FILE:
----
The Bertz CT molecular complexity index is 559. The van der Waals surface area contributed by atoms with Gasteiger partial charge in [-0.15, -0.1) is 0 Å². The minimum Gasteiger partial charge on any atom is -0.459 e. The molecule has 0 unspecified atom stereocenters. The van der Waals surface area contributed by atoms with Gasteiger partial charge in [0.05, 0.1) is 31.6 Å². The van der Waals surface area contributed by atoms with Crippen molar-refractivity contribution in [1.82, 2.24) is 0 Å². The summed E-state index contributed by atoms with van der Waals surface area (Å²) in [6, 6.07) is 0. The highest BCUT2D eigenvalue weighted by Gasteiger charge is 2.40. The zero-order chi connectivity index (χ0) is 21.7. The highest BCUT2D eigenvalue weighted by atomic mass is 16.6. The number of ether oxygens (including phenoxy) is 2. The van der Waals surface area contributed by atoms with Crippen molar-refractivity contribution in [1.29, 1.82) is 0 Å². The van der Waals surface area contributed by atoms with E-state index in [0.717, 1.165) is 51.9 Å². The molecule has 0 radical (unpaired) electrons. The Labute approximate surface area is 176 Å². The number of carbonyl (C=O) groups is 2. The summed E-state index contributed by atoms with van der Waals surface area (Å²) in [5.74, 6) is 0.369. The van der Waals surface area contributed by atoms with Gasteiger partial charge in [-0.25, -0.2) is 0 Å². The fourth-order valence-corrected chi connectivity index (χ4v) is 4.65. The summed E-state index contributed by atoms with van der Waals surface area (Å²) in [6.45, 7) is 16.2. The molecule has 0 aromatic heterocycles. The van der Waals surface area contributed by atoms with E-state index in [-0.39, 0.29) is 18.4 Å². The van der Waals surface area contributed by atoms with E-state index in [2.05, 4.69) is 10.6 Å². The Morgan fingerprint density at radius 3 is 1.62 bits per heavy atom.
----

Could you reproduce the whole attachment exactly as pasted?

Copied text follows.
The Bertz CT molecular complexity index is 559. The van der Waals surface area contributed by atoms with Gasteiger partial charge in [-0.15, -0.1) is 0 Å². The minimum Gasteiger partial charge on any atom is -0.459 e. The molecule has 0 unspecified atom stereocenters. The van der Waals surface area contributed by atoms with Gasteiger partial charge in [0.05, 0.1) is 31.6 Å². The van der Waals surface area contributed by atoms with Crippen molar-refractivity contribution in [1.82, 2.24) is 0 Å². The summed E-state index contributed by atoms with van der Waals surface area (Å²) in [6, 6.07) is 0. The highest BCUT2D eigenvalue weighted by Gasteiger charge is 2.40. The zero-order chi connectivity index (χ0) is 21.7. The highest BCUT2D eigenvalue weighted by atomic mass is 16.6. The number of ether oxygens (including phenoxy) is 2. The van der Waals surface area contributed by atoms with Crippen molar-refractivity contribution in [1.29, 1.82) is 0 Å². The van der Waals surface area contributed by atoms with E-state index in [0.717, 1.165) is 51.9 Å². The molecule has 0 radical (unpaired) electrons. The Labute approximate surface area is 176 Å². The number of carbonyl (C=O) groups is 2. The summed E-state index contributed by atoms with van der Waals surface area (Å²) in [5.74, 6) is 0.369. The van der Waals surface area contributed by atoms with Gasteiger partial charge in [-0.25, -0.2) is 0 Å². The fourth-order valence-corrected chi connectivity index (χ4v) is 4.65. The summed E-state index contributed by atoms with van der Waals surface area (Å²) in [6.45, 7) is 16.2. The molecule has 0 aromatic heterocycles. The van der Waals surface area contributed by atoms with E-state index in [-0.39, 0.29) is 18.4 Å². The van der Waals surface area contributed by atoms with E-state index in [2.05, 4.69) is 10.6 Å². The Morgan fingerprint density at radius 3 is 1.62 bits per heavy atom.